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Going Full Socialist

Since i revealed my plans to conquer America and install a socialist dictatorship in the previous post, i might as well comment on this New York Times article that takes a look at industrial decline along the East Coast rail line as well. It's a good article that i recommend that you read, but i wanted to focus on this passage because it called me back to my Noam Chomsky days.

The atrophying of the country's ability to "make real things" has been much lamented, but the truth is that U.S. manufacturing has never been stronger. While there are no universally accepted numbers, the United Nations Statistics Division calculates that the dollar value of goods made in America is at an all-time high of $1.9 trillion, just about even with China. The catch is that the number of American workers needed to create all thatvalue has dropped steadily... a handful of highly trained workers guiding machines that return huge value to shareholders while all the time finding ways to produce more goods with fewer workers.

If you ever go back to articles from the 1950s and 60s and read about the coming wave of automation, you'll be amused by people talking about how the work week will be drastically reduced because of how so much of our jobs will be done by machines (See here: "Perhaps the gains of the automation revolution will carry us on from a mass democracy to a mass aristocracy.... The common man will become a university-educated world traveler with a summer place in the country, enjoying such leisure-time activities as sailing and concert going."). It sounds insanely naive and idealistic but it really was how some people were thinking at the time. We had some choices - we could keep having the same levels of growth and profit and do less work, or we could increase profits by working the same. We chose the latter, and while some people continued to work the same (and in many cases more), others were simply no longer needed (or wanted, or cared about... soup is good food). We had a choice where everyone could share in those profits or whether the profits would only go to the owners of business, even if they weren't responsible for the gains in productivity that allowed them to increase their profits. Again, we chose the latter.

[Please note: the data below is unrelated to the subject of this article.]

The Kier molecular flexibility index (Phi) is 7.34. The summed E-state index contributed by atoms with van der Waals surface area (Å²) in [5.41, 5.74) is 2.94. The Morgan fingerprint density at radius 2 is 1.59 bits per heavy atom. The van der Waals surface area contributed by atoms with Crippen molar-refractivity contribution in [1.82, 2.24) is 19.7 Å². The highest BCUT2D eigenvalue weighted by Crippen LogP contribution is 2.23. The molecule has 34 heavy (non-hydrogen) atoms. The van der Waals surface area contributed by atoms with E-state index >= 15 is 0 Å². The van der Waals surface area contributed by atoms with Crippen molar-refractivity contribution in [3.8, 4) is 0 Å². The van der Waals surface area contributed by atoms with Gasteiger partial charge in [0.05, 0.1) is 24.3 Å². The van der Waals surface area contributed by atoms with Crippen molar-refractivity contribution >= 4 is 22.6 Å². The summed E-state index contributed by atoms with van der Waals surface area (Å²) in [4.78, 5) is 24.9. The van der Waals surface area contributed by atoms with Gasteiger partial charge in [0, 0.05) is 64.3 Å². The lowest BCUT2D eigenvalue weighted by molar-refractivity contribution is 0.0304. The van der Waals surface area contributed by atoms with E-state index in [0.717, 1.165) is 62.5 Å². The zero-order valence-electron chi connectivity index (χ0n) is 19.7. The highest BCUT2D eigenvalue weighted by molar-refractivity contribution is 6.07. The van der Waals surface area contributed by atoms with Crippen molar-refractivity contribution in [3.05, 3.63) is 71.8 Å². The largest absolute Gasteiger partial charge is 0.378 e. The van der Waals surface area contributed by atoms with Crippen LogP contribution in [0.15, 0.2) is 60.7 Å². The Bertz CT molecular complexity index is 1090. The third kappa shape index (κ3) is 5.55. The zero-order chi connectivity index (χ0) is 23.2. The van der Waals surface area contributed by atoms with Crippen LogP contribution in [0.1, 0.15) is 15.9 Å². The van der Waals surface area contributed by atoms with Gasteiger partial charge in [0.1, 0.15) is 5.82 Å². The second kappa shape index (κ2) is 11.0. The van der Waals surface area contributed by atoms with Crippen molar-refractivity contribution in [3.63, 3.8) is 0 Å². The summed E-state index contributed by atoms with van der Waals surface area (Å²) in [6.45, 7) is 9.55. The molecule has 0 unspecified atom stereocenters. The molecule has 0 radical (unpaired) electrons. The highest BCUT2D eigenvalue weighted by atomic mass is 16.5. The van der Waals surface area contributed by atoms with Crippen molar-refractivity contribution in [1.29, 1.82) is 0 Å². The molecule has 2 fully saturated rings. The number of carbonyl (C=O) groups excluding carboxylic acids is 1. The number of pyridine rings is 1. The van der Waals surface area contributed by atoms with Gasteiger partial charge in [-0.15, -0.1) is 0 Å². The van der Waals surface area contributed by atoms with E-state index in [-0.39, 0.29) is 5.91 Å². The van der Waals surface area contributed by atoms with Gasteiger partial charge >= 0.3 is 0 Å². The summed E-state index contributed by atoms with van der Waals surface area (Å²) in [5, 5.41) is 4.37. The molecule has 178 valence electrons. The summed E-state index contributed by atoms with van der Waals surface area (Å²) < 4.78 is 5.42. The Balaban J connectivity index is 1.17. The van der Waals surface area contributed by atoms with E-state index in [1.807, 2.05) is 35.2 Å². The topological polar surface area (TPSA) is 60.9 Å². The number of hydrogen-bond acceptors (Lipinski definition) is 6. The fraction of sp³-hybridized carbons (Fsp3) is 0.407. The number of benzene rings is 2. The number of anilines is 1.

Good paying manufacturing jobs aren't coming back, and they shouldn't have to in order for everyone in this country to share in our country's wealth. We have the highest GDP in the world; it's just that many of the citizens along the Amtrak line (and elsewhere!) don't get their share of it.

By fnord12 | November 5, 2012, 10:00 AM | Liberal Outrage

Reference from SuperMegaMonkey

Following up on my socialistic outburst from yesterday... Kevin Drum has an incredible chart showing how jobs that can be outsourced to automation simply don't come back when a recession ends. As Drum hints at, when you hear politicians talk...    Read More: We can't be a nation of doctors

Reference from SuperMegaMonkey

Paul Krugman has a list of four... I'll add a fifth: because we can afford it and everybody deserves to share in this nation's productivity gains.    Read More: Why we shouldn't raise the retirement age

Reference from SuperMegaMonkey

And Yglesias suggests hiring the leaf-blower and using the savings to pay the old guy a pension. But the company would never do that because workers don't share in a company's productivity gains, as i've written previously.    Read More: Almost literally priceless

Reference from SuperMegaMonkey

Quoted from an interview with Ian Welsh by Jay Ackroyd. File this under "echo chamber" because i'm not sure Welsh, a pretty radical Scottish politician, is bringing any new data to the discussion, but i agree with his sentiment (as...    Read More: Non-productive jobs

Reference from SuperMegaMonkey : chronocomic

I don't think Nocenti's attempt at showing another side to Coppersmith works very well. I mean, we can all sympathize with someone who has lost their job to automation. I ramble about it regularly on my main blog. And if Coppersmith had been specifically targeting Zum, i could see a more lenient approach here being appropriate. But he was killing random people!    Read More: Daredevil #257